Texas DSHS says it’s ramping up capacity to test for variants as Delta spreads

Coronavirus

AUSTIN (KXAN) — The Texas Department of State Health Services said it’s working to increase its capacity for testing COVID-19-positive cases for variants.

This comes as reports of the Delta variant are increasing across the state.

The agency told KXAN not all COVID-19-positive cases are tested for variants, so there are likely more cases in the state than we know.

A spokesperson for the Williamson County and Cities Health Department also said during the time it takes the state to test those samples and report variants to the county, variant cases spread — especially among unvaccinated people.

“I think about it every time he goes out,” said Kate Peck of her husband.

The breast cancer patient lives in Round Rock, and she got vaccinated as soon as she could. Medical experts weren’t sure how effective vaccines were on cancer patients but suggested some protection was better than none for the immune compromised.

“For me, it was a clear-cut choice,” Peck said. “I was more concerned about what I knew about COVID and my chances of living versus what would happen with me taking the vaccine and something happened.”

But it was a different decision for her husband, who had been handling groceries and all other public contact situations for the household while Peck underwent treatment over the past year.

“His philosophy is, ‘I’ve been out there all this time, and I’ve not gotten sick,'” she said.

Peck’s concern is more heightened now with the Delta variant reported in her county.

“I see all these different strains coming in, and I just keep thinking it’s Russian roulette.”

Kate peck, breast cancer patient

Although vaccinated, she knows it’s still possible to get sick from COVID-19.

“He always says, ‘Well, if you’ve had the vaccine, then you shouldn’t worry about whether I get it or not.’ But I just don’t want to be sick. I don’t care what level it is. I prefer to stay well,” she said.

She also worries about other impacts.

“If he brings a new form home, or if he — god forbid — finally gets sick with it, selfishly enough, I’m in a mess, because I can’t take care of him and all the things that have to be done with the house at the same time,” Peck explained.

DSHS does sequencing, or testing samples for variants, for both Austin Public Health and Williamson County.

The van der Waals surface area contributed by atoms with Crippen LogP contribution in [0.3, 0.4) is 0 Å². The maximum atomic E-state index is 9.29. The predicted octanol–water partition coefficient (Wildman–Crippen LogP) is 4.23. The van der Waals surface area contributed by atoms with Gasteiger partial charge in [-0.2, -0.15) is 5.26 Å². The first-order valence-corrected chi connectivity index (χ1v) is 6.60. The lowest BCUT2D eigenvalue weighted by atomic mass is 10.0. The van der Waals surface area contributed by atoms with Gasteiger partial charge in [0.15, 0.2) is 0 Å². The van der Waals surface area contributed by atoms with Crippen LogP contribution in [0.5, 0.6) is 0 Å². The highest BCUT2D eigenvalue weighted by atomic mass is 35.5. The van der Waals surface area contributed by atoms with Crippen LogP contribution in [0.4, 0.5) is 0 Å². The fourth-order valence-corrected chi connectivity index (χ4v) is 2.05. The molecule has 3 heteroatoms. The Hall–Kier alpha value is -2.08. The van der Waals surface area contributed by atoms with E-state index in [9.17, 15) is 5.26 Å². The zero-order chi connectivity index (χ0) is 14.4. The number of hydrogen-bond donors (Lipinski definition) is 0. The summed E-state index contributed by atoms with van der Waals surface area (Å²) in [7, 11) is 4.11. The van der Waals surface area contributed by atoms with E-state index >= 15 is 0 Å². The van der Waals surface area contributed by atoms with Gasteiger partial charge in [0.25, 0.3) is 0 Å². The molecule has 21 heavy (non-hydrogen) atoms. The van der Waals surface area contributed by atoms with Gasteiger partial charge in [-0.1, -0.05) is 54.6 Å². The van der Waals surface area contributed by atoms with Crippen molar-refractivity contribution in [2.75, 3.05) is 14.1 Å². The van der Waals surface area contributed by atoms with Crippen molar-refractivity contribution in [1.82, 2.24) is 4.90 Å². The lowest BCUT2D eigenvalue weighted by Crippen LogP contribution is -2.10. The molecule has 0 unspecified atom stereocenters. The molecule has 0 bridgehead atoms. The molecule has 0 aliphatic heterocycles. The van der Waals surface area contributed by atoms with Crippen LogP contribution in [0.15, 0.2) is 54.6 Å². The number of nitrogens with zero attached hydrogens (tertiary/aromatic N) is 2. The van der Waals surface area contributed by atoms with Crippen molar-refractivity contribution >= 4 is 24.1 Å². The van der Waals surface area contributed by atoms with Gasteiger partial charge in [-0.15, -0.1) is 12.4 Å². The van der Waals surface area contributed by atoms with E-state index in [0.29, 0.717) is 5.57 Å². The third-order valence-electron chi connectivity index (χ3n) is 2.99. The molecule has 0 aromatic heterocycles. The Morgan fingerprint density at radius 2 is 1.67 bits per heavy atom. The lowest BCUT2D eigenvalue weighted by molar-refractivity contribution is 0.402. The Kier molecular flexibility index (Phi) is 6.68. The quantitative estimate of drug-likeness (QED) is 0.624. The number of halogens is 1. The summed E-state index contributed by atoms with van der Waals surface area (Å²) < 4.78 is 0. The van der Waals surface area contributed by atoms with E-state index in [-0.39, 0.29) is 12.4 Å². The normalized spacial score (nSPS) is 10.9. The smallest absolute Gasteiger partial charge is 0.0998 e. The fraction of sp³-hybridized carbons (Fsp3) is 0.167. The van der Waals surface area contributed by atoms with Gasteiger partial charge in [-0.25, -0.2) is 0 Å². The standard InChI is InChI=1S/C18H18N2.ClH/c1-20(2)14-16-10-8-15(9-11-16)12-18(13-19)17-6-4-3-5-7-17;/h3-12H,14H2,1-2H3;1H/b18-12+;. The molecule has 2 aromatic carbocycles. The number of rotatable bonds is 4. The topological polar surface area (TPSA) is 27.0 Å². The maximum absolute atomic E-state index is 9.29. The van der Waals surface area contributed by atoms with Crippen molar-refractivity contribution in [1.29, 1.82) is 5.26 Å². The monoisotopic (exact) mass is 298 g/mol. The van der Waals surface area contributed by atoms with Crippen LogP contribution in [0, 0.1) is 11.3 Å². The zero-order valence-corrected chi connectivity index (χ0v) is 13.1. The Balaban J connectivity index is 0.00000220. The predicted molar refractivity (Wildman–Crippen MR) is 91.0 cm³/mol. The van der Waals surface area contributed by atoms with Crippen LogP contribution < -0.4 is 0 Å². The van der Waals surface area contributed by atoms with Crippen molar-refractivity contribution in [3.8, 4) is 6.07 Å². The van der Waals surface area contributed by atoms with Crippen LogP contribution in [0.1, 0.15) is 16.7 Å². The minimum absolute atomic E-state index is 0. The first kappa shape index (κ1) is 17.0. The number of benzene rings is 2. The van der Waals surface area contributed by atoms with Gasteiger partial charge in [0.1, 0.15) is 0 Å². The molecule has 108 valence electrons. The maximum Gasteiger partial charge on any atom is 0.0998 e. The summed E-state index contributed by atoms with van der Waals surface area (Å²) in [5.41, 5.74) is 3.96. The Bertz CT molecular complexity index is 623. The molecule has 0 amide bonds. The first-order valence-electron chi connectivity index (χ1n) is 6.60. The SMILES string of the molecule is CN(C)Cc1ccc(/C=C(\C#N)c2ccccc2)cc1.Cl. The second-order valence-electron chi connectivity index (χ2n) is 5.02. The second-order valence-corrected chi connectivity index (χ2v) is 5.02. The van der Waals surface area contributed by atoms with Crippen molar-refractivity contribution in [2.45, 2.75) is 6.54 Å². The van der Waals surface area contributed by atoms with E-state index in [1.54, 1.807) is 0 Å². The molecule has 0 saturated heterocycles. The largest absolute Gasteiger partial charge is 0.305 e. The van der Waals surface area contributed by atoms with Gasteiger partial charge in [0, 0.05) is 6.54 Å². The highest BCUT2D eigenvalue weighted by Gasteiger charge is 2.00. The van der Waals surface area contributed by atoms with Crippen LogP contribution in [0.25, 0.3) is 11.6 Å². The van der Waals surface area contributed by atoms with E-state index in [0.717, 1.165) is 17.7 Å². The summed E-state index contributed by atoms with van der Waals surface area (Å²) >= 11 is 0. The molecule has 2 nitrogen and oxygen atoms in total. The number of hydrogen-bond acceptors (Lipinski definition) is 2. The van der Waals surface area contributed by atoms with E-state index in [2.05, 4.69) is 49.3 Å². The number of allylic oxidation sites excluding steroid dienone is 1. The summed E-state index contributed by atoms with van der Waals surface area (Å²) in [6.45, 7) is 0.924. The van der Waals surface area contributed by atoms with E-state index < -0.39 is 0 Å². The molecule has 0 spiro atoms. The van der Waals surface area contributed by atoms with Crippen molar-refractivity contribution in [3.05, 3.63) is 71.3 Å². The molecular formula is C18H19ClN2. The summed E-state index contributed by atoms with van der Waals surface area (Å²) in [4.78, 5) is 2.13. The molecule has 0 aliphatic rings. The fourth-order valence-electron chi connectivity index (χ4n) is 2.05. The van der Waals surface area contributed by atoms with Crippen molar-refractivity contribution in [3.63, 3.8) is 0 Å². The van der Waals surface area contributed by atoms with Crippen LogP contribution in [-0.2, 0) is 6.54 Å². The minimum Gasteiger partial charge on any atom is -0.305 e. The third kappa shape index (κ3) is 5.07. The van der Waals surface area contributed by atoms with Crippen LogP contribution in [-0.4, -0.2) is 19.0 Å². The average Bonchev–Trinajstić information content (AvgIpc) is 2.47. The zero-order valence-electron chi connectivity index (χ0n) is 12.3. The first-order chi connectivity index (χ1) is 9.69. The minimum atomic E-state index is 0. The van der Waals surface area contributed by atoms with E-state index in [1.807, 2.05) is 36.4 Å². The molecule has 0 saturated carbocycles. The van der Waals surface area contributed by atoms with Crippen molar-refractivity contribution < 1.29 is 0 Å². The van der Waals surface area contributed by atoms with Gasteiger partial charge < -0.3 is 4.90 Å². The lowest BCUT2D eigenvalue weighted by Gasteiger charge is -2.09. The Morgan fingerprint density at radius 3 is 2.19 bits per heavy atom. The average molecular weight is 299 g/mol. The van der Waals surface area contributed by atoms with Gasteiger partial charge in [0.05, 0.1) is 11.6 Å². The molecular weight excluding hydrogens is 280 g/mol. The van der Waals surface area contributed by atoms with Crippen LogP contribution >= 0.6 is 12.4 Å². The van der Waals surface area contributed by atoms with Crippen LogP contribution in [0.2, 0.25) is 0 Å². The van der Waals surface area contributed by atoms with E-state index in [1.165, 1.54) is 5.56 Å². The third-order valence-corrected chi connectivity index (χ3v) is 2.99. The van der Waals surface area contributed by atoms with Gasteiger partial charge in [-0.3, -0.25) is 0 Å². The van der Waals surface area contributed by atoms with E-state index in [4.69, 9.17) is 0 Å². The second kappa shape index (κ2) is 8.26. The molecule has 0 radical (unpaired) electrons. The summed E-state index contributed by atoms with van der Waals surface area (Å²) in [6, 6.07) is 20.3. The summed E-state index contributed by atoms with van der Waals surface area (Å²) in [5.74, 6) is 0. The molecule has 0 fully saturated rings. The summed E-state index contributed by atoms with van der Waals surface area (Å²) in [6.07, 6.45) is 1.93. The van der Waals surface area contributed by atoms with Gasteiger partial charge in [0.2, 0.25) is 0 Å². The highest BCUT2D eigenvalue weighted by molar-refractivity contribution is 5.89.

Deb Strahler, spokesperson for WCCHD, said there’s a time delay between when the state receives a sample and when the county finds out about variants.

“Typically the initial positive tests are reported to them weeks before WCCHD gets notified that they are variant cases. By the time WCCHD is notified by DSHS of the variant, the case has recovered and any chains of transmission have already occurred unfortunately. This is another reason why vaccination is important to protect yourself! DSHS would be able to speak to the length of time the interviewing and contact tracing process has been taking,” Strahler wrote in an email.

Dr. Mark Casanova with the Texas Medical Association’s COVID-19 Task Force has started to see that spread in Dallas County.

“The Delta variant appears to be doubling every two weeks, so if you had two cases, in two weeks you’re gonna have four identified cases,” Casanova explained.

The state’s dashboard indicates nearly 50% of Dallas County’s population 12 years old and up is vaccinated.

“That’s a pretty significant doubling time, considering that we’re dealing with the community at large is at least reasonably vaccinated,” Casanova said.

It’s why he said we need to close the vaccination gap.

“You’re not going to see it spread quite like wildfire, but what it will do, it is going to disproportionately affect those who are not vaccinated,” he said.

Something Peck won’t be giving up on.

“I’m not willing to quit nagging, and he’s not willing to go do it,” she said.

DSHS said they are receiving sequencing results from 15 laboratories, but labs are not required to report those results to the state, so there may be more facilities that are sequencing that the state is not aware of.

Spokesperson Douglas Loveday said several factors may determine if a COVID-19-positive sample is sequenced, including “cases identified that may be caused by vaccine breakthroughs, outbreaks or unusual circumstances as determined by public health. Specimens may be collected by health care, public health or academic institutions.”

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